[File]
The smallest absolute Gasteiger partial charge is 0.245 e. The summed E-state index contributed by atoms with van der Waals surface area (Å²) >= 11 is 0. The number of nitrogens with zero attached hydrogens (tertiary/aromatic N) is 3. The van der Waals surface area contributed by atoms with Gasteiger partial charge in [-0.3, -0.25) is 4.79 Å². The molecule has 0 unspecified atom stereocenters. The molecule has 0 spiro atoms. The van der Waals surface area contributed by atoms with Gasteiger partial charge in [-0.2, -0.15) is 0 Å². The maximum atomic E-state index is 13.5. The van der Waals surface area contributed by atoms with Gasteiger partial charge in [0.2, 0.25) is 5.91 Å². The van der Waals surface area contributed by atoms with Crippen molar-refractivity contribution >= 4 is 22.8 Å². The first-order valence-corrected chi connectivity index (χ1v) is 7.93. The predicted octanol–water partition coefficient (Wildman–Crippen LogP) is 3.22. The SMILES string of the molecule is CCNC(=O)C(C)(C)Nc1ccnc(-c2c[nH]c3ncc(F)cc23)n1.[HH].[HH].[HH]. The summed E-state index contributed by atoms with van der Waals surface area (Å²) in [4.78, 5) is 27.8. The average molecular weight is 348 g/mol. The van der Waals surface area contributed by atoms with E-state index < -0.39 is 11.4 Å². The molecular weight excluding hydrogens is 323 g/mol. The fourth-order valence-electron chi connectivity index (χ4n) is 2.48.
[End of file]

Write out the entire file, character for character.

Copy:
The smallest absolute Gasteiger partial charge is 0.245 e. The summed E-state index contributed by atoms with van der Waals surface area (Å²) >= 11 is 0. The number of nitrogens with zero attached hydrogens (tertiary/aromatic N) is 3. The van der Waals surface area contributed by atoms with Gasteiger partial charge in [-0.3, -0.25) is 4.79 Å². The molecule has 0 unspecified atom stereocenters. The molecule has 0 spiro atoms. The van der Waals surface area contributed by atoms with Gasteiger partial charge in [-0.2, -0.15) is 0 Å². The maximum atomic E-state index is 13.5. The van der Waals surface area contributed by atoms with Gasteiger partial charge in [0.2, 0.25) is 5.91 Å². The van der Waals surface area contributed by atoms with Crippen molar-refractivity contribution >= 4 is 22.8 Å². The first-order valence-corrected chi connectivity index (χ1v) is 7.93. The predicted octanol–water partition coefficient (Wildman–Crippen LogP) is 3.22. The SMILES string of the molecule is CCNC(=O)C(C)(C)Nc1ccnc(-c2c[nH]c3ncc(F)cc23)n1.[HH].[HH].[HH]. The summed E-state index contributed by atoms with van der Waals surface area (Å²) in [4.78, 5) is 27.8. The average molecular weight is 348 g/mol. The van der Waals surface area contributed by atoms with E-state index < -0.39 is 11.4 Å². The molecular weight excluding hydrogens is 323 g/mol. The fourth-order valence-electron chi connectivity index (χ4n) is 2.48.